From The Call:
Green Mountain Coffee executives responded to recent allegations from investor David Einhorn, who raised concerns that the company committed fraud during inventory, shipping, and supplier practices.
“Though disappointing, we take the recent allegations of misconduct seriously. Our audit committee has reviewed the allegations … there is no misconduct, there is no wrong doing,” CEO Lawrence Blanford said in a prepared statement.
Analysts seemed concerned about the large capital expenditures planned for 2012, which could total $700 million. Multiple research analysts asked specifically about the company’s expectations, but the company declined to report specific capacity roll outs.
Stifel Nicolaus analyst Mark Astrachan questioned executives on inventory growth of 156%, outpacing sales of K-Cup portion packs and brewers. Green Mountain previously said that factories had been at capacity and having difficulty meeting demand.
Green Mountain Coffee Roasters announced fourth quarter earnings below analyst expectations with EPS of $0.47, off by a penny. In after hours trading, shares are down 27%.
Net sales for the period were far below expectations, at $711 million. Analysts polled by Bloomberg were looking for revenue of $760 million.
“Our fiscal fourth quarter revenue growth of 91% was strong,” Blanford said. “This was off of our estimates as a result of a number of factors including changes in wholesale customer ordering patterns in our grocery and club channels despite steady consumer point-of-sale demand in those channels.”
The company has also released guidance for 2012, with estimates for earnings of $2.55 to $2.65, up 60 to 65% from fiscal 2011.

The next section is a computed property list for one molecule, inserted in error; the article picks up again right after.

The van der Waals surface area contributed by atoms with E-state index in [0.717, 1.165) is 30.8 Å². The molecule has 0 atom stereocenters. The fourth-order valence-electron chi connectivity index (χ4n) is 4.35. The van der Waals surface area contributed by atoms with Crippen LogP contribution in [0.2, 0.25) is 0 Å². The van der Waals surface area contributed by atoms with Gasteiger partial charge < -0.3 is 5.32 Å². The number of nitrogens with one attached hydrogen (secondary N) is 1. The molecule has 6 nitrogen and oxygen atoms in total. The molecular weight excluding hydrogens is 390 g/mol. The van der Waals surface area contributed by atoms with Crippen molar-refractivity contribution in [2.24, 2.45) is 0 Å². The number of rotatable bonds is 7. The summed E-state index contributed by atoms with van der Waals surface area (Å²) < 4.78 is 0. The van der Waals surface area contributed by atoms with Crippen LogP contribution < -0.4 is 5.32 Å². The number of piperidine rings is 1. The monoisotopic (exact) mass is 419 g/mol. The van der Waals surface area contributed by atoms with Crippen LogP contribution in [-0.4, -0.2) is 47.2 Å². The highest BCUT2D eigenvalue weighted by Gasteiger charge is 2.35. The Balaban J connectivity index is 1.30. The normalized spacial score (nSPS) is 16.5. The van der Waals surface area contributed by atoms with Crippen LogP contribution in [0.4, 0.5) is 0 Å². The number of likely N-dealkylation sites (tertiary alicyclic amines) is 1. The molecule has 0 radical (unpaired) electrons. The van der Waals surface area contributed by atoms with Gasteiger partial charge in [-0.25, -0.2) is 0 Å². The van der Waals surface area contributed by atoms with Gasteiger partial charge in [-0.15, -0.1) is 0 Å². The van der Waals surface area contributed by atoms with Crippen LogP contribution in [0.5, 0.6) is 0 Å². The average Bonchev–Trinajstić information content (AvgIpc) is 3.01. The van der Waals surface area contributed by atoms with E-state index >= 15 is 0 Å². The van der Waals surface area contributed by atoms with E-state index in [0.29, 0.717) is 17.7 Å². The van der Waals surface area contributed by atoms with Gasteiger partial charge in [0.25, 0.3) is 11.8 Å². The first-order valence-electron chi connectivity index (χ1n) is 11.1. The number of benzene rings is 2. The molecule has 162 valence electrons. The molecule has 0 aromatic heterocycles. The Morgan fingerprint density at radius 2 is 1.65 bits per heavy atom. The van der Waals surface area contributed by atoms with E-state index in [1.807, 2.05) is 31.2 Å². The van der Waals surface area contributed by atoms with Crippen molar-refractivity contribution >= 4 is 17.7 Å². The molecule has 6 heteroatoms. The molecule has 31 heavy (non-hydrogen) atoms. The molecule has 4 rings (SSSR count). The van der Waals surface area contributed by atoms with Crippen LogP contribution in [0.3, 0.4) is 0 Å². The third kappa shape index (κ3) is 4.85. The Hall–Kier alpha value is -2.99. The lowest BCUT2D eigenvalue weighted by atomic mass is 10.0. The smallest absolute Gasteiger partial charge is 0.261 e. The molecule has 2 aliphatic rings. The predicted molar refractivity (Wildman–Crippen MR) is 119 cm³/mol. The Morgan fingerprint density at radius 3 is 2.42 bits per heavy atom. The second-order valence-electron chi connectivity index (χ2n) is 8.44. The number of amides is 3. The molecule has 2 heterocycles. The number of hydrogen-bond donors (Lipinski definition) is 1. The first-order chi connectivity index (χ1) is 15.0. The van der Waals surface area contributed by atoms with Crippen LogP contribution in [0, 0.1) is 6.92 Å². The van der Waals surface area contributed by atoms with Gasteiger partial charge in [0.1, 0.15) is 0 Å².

Of interest are increases in accounts receivable and inventories. Inventories jumped to $672.2 million from just $262.5 million a year-ago. Meanwhile, accounts receivable are up 80% to $310.3 million.
The Keurig manufacturer attributes the jump in inventory to a greater number of brewers and portion packs on hand. Last quarter, Green Mountain faced spoilage issues as coffee went bad before it could ship goods to clients.
Provisions for doubtful accounts, or receivables it never expects to collect, surged more than 400%, to nearly $2.6 million.
Green Mountain expects 2012 capital expenditures to total between $630 million and $700 million, likely adding to its already burgeoning debt-load. At the end of its fiscal year, debt totaled $582.6 million, a 64% increase. 80 per cent of capex will be put towards production functions to increase supply capabilities.
The company has been quiet since a report by David Einhorn, CEO of Greenlight Capital, leaked, raising questions of fraud at the coffee company.
Einhorn conducted research of Green Mountain shipping, inventory and supplier practices, and found suspect behaviour, some reminiscent of fraud committed by SunBeam. SunBeam ultimately entered Chapter 11 bankruptcy in a sudden about face.
In particular, Green Mountain’s acquisition of Van Houtte raised accounting concerns when operating expense unexpectedly fell, even as indicators pointed to an increase. At the same time, a line item for Good Will jumped. On a conference call with investors following the acquisition, the CFO refused to delve into the financials supporting the previous operation and said that the acquired company simply spent less than projected. In the next quarter, operating expenses increased to levels Einhorn, and others, had said they should have been all along.
Green Mountain will host its conference call at 5 p.m. with investors.
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